View Poll Results: Can one be called a Doctor, no matter the setting, if they have a Doctrates?

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  • Yes

    11 55.00%
  • No

    2 10.00%
  • Depends on the setting

    7 35.00%
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Thread: Can we talk Doctors? A Discussion on the Academic Title

  1. #51
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    Re: Can we talk Doctors? A Discussion on the Academic Title

    Quote Originally Posted by Dezaad View Post
    I said "Socially". As in, outside of "Professionally". In any "Social" setting, everyone should be introduced without professional titles. Etiquette generally says different, and I completely disagree.
    I know you said socially but first introductions are first introductions. And even socially, there is a difference between meeting for pizza and beer after shooting hoops and meeting a stranger at a high end restaurant. Theres a spectrum, and frankly you are making me think about etiquette more than I need to.

    Growing up I was friends with an actor from a popular TGIF show. Nobody cared about etiquette and frankly it would have freaked us out. She's been hit with my piss.

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    Re: Can we talk Doctors? A Discussion on the Academic Title

    Quote Originally Posted by US Conservative View Post
    I know you said socially but first introductions are first introductions. And even socially, there is a difference between meeting for pizza and beer after shooting hoops and meeting a stranger at a high end restaurant. Theres a spectrum, and frankly you are making me think about etiquette more than I need to.

    Growing up I was friends with an actor from a popular TGIF show. Nobody cared about etiquette and frankly it would have freaked us out. She's been hit with my piss.
    Whether meeting for pizza or meeting at a high end restaurant, everyone should be introduced as "Mr.", "Mrs." or "Ms.", unless the person you are meeting is the leader of the free world, and even then I am not certain about it.

    But, I think I compartmentalize my social and professional worlds more than most people do.
    You can never be safe from a government that can keep you completely safe from each other and the world. You must choose.

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    Re: Can we talk Doctors? A Discussion on the Academic Title

    Quote Originally Posted by Dezaad View Post
    Whether meeting for pizza or meeting at a high end restaurant, everyone should be introduced as "Mr.", "Mrs." or "Ms.", unless the person you are meeting is the leader of the free world, and even then I am not certain about it.

    But, I think I compartmentalize my social and professional worlds more than most people do.
    I dont know if you do or not, but I dont see things as being so structured. This isn't victorian england, I live in southern california. I know things are more formal back east.

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    Re: Can we talk Doctors? A Discussion on the Academic Title

    Outside of a medical setting I'd have no issue with a person with a PhD in something other than the traditional one regarding medicine being referred to as "Doctor".

    IN a medical setting however I don't care if you're a Nurse with a PhD in Nursing, an accountant in the hospital with a PhD in Economics, or a janitor with a PhD in Philosophy....within a medical setting only medical doctors should be called "Doctor" for the sake of clarity within that professional work environment.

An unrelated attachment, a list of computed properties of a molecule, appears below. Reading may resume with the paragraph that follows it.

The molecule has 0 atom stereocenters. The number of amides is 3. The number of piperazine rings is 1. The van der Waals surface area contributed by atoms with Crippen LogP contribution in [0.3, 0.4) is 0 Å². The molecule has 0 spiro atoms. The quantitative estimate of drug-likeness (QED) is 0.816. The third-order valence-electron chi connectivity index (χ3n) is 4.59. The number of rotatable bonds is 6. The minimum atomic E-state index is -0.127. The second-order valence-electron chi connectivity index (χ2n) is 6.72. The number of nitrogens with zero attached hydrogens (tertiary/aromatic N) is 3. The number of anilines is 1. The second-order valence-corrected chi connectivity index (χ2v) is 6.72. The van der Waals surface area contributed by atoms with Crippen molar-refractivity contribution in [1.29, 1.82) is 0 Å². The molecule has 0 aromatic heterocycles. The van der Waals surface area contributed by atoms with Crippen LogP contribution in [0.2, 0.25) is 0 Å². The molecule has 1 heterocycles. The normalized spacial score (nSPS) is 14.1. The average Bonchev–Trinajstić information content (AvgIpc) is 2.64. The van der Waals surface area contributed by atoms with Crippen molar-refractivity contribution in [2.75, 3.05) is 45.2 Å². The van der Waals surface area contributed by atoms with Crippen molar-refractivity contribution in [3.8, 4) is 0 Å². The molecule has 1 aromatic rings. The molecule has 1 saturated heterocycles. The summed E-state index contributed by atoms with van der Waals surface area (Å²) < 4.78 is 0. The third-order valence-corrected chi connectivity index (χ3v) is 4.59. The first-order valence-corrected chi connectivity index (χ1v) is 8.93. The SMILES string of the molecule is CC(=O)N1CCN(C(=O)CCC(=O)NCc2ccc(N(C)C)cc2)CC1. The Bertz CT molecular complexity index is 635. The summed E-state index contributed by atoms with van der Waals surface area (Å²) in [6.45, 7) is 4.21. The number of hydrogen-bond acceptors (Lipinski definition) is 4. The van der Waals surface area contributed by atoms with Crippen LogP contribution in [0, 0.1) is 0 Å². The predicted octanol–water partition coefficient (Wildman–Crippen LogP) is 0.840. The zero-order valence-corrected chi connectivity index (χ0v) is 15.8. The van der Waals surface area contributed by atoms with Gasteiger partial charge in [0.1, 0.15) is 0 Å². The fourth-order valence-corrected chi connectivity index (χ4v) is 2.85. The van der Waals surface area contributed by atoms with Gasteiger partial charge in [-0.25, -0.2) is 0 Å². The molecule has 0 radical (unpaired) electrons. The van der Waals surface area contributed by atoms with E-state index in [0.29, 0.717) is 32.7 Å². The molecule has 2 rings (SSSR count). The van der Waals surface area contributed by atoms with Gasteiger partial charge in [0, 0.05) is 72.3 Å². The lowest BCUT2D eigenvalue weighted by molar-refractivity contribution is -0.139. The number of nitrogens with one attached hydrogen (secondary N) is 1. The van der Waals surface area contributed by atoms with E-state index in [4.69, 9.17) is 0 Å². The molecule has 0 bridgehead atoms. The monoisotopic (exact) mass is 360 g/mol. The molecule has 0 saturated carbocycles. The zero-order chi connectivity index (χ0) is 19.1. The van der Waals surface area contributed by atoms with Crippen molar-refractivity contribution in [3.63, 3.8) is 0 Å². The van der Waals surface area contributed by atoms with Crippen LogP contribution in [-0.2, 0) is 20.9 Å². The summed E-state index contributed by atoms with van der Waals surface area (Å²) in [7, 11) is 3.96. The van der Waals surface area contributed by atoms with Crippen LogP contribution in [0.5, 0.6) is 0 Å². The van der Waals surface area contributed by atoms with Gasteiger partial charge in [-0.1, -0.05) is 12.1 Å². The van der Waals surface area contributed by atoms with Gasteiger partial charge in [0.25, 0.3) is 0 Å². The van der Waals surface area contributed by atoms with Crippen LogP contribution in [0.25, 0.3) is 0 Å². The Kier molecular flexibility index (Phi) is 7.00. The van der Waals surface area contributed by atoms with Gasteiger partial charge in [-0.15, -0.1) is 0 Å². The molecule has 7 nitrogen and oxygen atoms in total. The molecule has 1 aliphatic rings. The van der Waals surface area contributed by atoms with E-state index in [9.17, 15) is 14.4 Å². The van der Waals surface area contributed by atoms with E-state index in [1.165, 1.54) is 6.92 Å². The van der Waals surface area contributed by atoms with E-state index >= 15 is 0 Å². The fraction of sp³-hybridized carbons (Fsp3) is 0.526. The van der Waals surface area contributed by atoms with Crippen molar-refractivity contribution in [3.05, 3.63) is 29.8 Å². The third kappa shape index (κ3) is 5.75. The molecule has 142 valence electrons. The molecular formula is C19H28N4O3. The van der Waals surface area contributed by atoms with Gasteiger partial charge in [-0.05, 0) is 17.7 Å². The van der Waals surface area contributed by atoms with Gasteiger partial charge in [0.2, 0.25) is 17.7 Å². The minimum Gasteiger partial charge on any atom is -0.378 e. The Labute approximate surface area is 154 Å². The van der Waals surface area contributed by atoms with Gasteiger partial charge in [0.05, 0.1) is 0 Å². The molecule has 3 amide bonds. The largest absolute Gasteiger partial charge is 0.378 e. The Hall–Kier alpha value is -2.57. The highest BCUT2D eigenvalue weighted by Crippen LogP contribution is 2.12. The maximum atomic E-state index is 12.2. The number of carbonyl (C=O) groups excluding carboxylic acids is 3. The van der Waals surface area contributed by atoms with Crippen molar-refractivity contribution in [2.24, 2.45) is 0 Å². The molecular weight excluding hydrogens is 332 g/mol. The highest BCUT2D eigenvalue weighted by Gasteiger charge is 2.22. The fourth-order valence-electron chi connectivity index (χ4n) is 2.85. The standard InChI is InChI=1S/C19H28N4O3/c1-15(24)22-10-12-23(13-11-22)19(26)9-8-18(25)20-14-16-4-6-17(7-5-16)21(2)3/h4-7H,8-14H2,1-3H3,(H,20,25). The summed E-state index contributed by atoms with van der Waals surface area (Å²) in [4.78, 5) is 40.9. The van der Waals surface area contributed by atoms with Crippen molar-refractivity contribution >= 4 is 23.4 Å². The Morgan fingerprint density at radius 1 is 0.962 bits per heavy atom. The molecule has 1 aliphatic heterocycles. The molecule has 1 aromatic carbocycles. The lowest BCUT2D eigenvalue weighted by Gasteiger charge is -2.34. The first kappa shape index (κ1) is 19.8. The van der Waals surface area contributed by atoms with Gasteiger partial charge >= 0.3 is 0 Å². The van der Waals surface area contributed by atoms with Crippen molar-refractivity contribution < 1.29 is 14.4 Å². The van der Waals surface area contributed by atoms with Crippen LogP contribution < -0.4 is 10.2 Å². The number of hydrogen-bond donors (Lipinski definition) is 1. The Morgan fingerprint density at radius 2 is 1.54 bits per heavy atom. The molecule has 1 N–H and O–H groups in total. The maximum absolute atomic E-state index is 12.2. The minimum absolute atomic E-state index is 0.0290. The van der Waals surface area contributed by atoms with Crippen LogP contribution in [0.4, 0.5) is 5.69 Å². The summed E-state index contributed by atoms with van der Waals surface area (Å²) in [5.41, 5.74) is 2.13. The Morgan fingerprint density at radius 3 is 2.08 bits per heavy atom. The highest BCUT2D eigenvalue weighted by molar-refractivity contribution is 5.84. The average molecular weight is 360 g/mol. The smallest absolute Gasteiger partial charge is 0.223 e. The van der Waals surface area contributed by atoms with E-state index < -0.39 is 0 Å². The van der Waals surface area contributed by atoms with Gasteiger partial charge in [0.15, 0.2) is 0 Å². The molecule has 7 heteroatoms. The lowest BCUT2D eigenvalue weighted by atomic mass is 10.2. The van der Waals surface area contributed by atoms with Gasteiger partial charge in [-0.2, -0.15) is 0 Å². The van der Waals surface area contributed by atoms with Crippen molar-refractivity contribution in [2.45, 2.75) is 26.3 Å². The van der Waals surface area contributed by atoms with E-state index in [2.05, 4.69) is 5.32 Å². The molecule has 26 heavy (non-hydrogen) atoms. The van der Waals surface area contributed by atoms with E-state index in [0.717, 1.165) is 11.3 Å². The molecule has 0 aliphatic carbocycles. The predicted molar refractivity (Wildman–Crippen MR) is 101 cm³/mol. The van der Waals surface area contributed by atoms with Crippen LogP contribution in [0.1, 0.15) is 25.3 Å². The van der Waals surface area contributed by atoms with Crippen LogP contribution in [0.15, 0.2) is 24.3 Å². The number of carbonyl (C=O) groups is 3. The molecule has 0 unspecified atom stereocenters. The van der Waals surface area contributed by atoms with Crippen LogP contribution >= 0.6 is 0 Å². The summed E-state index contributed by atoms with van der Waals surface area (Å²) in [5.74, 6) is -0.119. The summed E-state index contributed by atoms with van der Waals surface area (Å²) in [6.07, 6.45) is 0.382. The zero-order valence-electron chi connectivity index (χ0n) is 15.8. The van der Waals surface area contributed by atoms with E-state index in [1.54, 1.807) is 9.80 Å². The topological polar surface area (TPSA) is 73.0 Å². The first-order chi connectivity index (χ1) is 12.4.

Someone who coaches rec league teams or offers "life coaching" to people can be called "Coach". However if they're primary job is working inside the HQ or a football or basketball team as an administrative employee in no way, shape, or form should people feel they need to refer to them as "coach" in that setting. Why? Because within that setting "coach" has a very specific meaning and implication as it relates to the work being done in that building.

    After 30+ years training in Martial Arts my father earned the rank of "Professor". However, if he took over as head of campus security on a college I would suggest it'd be wrongful to be referring to him as "Professor" because within that environment there's an expectation and meaning to that word that he doesn't fit.

    When you're in a medical setting, people are using the word "Doctor" to describe the profession, not simply a degree. Your not in a hospital looking for a Doctor and expecting Sheldon Cooper and his PhD in Physics to show up. Within that setting...absolutely, only the traditinoally thought of MD Doctor should be called Doctor. As a Patient I would be FURIOUS if someone introduced themselves as "Doctor" so-and-so to me as they began to work on or around me, and then later discovered that they were not an MD.

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    Re: Can we talk Doctors? A Discussion on the Academic Title

    Quote Originally Posted by Zinthaniel View Post
    No, this has nothing to do with Obamacare so retract your claws.

    I have for a very long time, as have many others, referred to physicians as "Doctors". However, as a college student who is now more aware of degree and the titles that come with them - I now know that a Doctor isn't necessarily a "Doctor" and a "Doctor" is not always, technically, a Doctor.

    So here is a thread on a nursing site regarding their right as a nurse to refer to themselves as a Doctor if they have earned, through rigurous study and invested time, a doctrates in Nursing Practice ( A degree that allows them to act in some capacities as a physician)